Excluded: Making Feminist and Queer Movements More Inclusive by Julia Serrano (p. 244-5)

For example, I date, or have dated, men, and therefore people often make the assumption that I’m a heterosexual woman. This is their mistake: all I’ve done is date a man, and look the way that I look, and they’ve made a number of assumptions:

  • That I only date men (and I’m therefore straight)
  • That I’m female (and therefore straight)
  • That I’m feel sexual and /or romantic attraction (and I’m therefore allosexual)
  • That I’m only dating that person (and therefore monogamous)

And yes, these assumptions would probably be true of many people who look like me, dating people who appear to be men. But they’re not true of me; some or all of them are not, in fact, true of a lot of people who might superficially resemble me in one way or another.

So there I am, being assumed to be a heterosexual woman by some person. And that means that, if I continue to interact with that person, I have to make a decision: do I “come out” to them? And that’s not an easy question to answer. I have to consider lots of factors:

  • How will they react?
  • Will they be angry or upset?
  • Will they cut contact with me? If so, how much of an issue will that cause?
  • Will they try to use this information against me (e.g. to out me in some situation or to some person that I’m not currently out to)?
  • Will they become violent or abusive?
  • If I live with them or require their financial support, will they throw me out or cut me off?

Every time I choose to come out to someone I’m taking a huge risk, because even if you think you know how someone will react, you can never be sure. (For example, I came out to someone I’d gone to school with, via email, and never heard from her again.) So I often don’t, depending on the situation. If I’m not going to see the person again, I probably won’t bother (the one exception being that I might ask them to use my correct pronouns).

And quite apart from the risk, it’s tiring. Constantly explaining who you are, and as Serrano says, opening yourself up to the questions, often very intrusive, of others, can be exhausting. Sometimes I’ll just let people assume whatever they want to assume, because I just don’t have the energy (physically or emotionally) to deal with it.

On the one hand, these assumptions are not my fault. I am just being myself, living my life, I’m not deceiving anyone. If anything, they’re deceiving themselves. But on the other hand, I’m the one who will suffer if they react badly to learning that I’m not who they assumed I was.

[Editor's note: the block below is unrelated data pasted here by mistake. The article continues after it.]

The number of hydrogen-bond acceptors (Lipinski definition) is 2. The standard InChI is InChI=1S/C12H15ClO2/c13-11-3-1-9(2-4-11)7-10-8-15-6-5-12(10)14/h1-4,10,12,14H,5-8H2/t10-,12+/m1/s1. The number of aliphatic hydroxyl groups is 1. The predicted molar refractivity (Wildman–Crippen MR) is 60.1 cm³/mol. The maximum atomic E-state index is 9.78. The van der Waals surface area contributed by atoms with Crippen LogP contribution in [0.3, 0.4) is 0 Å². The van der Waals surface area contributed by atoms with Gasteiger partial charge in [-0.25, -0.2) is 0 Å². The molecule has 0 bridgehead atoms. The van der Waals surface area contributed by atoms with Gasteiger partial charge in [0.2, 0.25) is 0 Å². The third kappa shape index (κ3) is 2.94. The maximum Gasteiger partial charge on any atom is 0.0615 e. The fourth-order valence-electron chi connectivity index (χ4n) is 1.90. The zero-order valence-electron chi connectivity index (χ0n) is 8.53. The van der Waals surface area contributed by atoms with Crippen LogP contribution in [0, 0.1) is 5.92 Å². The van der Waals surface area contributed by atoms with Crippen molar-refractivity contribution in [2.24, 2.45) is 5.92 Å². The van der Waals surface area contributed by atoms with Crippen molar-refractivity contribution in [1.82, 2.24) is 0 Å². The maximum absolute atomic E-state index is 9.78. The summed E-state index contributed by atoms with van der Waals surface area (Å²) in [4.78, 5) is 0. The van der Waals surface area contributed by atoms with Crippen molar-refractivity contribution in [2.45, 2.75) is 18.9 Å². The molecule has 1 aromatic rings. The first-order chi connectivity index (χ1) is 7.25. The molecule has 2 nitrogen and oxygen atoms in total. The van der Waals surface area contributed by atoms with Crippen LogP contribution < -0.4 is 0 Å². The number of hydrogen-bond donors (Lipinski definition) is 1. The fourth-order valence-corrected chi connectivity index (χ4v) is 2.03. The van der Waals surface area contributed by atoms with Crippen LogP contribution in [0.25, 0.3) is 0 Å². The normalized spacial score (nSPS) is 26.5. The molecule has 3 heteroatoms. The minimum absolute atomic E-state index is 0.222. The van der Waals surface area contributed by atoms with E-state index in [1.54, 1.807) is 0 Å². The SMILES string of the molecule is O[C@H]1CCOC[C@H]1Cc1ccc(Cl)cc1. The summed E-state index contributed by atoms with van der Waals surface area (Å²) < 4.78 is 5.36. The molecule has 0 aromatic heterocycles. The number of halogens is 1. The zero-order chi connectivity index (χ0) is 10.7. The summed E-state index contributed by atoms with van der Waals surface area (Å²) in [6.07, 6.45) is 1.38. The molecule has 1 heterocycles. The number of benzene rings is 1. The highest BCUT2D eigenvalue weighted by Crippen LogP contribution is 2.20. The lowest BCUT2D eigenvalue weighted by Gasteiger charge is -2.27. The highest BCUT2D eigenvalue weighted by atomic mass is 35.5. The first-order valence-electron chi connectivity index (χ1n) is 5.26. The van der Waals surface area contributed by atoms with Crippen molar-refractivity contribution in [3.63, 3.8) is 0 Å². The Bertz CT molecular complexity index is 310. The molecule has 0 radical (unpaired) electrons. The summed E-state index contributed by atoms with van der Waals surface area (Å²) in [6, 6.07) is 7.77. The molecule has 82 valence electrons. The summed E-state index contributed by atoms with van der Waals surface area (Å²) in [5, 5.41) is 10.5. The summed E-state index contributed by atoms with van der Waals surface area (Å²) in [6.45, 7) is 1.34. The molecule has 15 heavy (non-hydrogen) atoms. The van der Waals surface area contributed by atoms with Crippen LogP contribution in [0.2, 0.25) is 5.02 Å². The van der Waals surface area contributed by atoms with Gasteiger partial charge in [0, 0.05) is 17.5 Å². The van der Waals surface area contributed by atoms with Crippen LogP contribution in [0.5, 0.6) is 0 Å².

My “coming out” policy has pretty much always been that if someone asks, I will tell them, and if I think it’s relevant, I’ll proactively tell them. These days I’ve expanded that a bit, because I want people to use the correct pronouns for me, so I do tend to point that out without being asked. I’m also a big fan of badges, so I do have a large collection of badges that proclaim various aspects of my identity – which I consider low-key coming out that requires no effort from me apart from wearing the badge.

I do hate the whole “coming out” concept, in part, because it seems to imply that you owe the world the “truth” about your gender, sexuality, etc. It suggests (incorrectly) that you can do it once and then you’re out forever. And it definitely has the implication that if you are not out, you are somehow being deceptive, or you’re ashamed of your identity.

I don’t think that any of that’s true, though. In some circles, I’m very out as queer, as non-binary, as demisexual, and so on. In others, I’m not. But in the places I’m not out, or less vocally out, my gender and/or sexuality is, in my view, not relevant – and if it becomes relevant I’ll mention it. If I’m not romantically or sexually involved with you, is it any of your business what gender(s) of people I’m attracted to, if any?

I’m not a fan of coming out, and in particular, the pressure on people to come out, the belief that if you aren’t out to everyone you know somehow you’re ashamed of yourself or inauthentic. People have their reasons for not being out, some of which I mentioned earlier, and it’s a valid choice to not be out, or only to certain people. Your own safety (in all senses) is the most important thing, not some sense that you “owe” people the “truth”. Yes, it would be great if we could all be completely open about who and what we are, but that’s not the world we live in.